'The whole question of remuneration was discussed further. JM said he did not want to have to defend what [one member] was asking for [£650,000]. [Another member] said WNA was one of the front-runners of the Long-tail Groups. We had put in a great deal of work; he tended to agree. [Another member] thought we did not want to be put in a defensive position, and should not ask for too much. We must be able to say what we had achieved first. JM asked the Committee for their opinion. [Two members] thought we should ask for 5%. [One member] made the following points: (a) a small contract attracts a larger percentage fee; (b) WNA Committee members were not paid salaries, as was the case with a number of other Action Groups . . . (c) WNA had been pioneers for the Long-tail Action Groups. We had done a lot of ground work which was beneficial to other L.T. groups, even if our own claim was fairly modest. (d) We had submitted £550,000 [sic] to Lloyd's for our success fee. This was 4% of the award but did not include the Equitas release. [Another member] suggested we should obtain information on what other Action Groups were doing about success fees so that if the question arose at the AGM we would be fully informed as to the general position.'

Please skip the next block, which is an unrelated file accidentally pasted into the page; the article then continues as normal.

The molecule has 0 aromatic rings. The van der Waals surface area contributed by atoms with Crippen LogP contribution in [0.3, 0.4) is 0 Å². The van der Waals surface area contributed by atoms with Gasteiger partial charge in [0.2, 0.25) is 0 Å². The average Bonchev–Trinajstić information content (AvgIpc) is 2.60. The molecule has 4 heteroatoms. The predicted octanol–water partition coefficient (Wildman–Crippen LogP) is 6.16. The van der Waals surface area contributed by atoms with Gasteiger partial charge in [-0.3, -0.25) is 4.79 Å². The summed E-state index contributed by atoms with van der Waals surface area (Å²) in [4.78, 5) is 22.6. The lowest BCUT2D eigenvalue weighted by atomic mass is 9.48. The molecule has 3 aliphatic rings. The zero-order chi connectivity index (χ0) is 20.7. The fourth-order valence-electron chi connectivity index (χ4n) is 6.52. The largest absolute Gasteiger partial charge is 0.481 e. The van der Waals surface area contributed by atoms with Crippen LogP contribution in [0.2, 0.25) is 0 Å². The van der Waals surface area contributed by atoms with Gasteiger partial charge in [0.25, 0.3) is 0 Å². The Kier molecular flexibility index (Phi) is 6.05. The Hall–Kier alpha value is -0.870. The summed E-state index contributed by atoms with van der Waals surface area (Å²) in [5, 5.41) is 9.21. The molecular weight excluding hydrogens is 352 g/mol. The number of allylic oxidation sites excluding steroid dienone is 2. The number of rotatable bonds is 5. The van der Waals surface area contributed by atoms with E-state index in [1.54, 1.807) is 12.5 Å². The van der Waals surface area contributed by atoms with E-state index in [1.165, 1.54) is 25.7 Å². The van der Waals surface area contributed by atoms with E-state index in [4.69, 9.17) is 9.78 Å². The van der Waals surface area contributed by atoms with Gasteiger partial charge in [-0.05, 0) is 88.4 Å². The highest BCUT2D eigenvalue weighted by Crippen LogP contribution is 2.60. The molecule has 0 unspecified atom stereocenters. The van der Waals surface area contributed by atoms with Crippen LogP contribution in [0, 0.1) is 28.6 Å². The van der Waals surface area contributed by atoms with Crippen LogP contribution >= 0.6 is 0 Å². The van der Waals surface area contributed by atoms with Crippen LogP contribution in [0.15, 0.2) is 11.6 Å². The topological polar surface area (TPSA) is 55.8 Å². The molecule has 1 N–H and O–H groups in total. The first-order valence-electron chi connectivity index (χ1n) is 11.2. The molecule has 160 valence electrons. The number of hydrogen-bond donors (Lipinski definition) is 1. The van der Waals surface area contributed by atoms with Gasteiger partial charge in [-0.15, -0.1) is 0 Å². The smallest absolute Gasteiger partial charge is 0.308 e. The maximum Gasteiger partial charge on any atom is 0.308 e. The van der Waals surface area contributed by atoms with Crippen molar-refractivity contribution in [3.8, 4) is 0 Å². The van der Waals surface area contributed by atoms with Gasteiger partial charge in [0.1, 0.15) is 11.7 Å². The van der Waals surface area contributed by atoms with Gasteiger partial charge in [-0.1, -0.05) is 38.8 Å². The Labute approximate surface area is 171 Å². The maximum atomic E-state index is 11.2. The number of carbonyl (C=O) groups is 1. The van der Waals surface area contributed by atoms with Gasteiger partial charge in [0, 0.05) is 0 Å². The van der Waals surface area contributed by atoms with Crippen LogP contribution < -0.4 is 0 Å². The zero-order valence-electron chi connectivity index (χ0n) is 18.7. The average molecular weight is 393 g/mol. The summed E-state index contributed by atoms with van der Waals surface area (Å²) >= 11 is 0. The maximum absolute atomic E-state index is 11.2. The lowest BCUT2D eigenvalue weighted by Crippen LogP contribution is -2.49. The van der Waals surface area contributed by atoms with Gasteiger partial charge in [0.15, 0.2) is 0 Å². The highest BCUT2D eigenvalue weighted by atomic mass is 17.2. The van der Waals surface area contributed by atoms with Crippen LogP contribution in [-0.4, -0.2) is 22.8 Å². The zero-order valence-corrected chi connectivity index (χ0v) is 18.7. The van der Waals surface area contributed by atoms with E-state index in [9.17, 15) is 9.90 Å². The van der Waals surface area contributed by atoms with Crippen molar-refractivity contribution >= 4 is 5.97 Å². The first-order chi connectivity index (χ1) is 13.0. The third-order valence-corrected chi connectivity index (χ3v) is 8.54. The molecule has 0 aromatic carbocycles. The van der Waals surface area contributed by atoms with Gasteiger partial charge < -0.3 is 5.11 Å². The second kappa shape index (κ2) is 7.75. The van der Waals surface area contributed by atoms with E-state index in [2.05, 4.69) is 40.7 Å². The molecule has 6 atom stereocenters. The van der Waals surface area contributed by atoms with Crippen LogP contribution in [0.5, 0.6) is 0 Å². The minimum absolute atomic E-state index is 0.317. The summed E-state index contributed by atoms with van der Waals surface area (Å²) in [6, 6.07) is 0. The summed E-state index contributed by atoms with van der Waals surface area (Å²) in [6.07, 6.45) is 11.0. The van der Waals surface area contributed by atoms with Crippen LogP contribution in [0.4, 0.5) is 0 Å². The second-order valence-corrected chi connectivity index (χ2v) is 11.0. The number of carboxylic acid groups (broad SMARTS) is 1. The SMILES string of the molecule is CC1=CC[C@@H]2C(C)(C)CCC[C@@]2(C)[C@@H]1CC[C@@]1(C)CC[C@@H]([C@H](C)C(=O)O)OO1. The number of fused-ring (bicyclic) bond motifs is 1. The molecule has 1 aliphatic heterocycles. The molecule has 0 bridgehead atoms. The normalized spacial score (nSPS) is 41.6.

73. On 25 June 1996, after a meeting of action group chairmen, which the appellant attended, he circulated a note to the committee of the Wellington names association, which mainly dealt with the size of the association's claim for committee payments in comparison with other claims that were being made. The note concluded:
'We are comfortably within the Berriman guidelines for large groups, and all in all, I think what we are putting in for is a reasonable compromise between a proper reward, and appearing too greedy. Groups in the latter category will almost certainly be scaled down by Lloyd's, and I am sure you agree we should not be among them. It is essential that we get good tax advice.'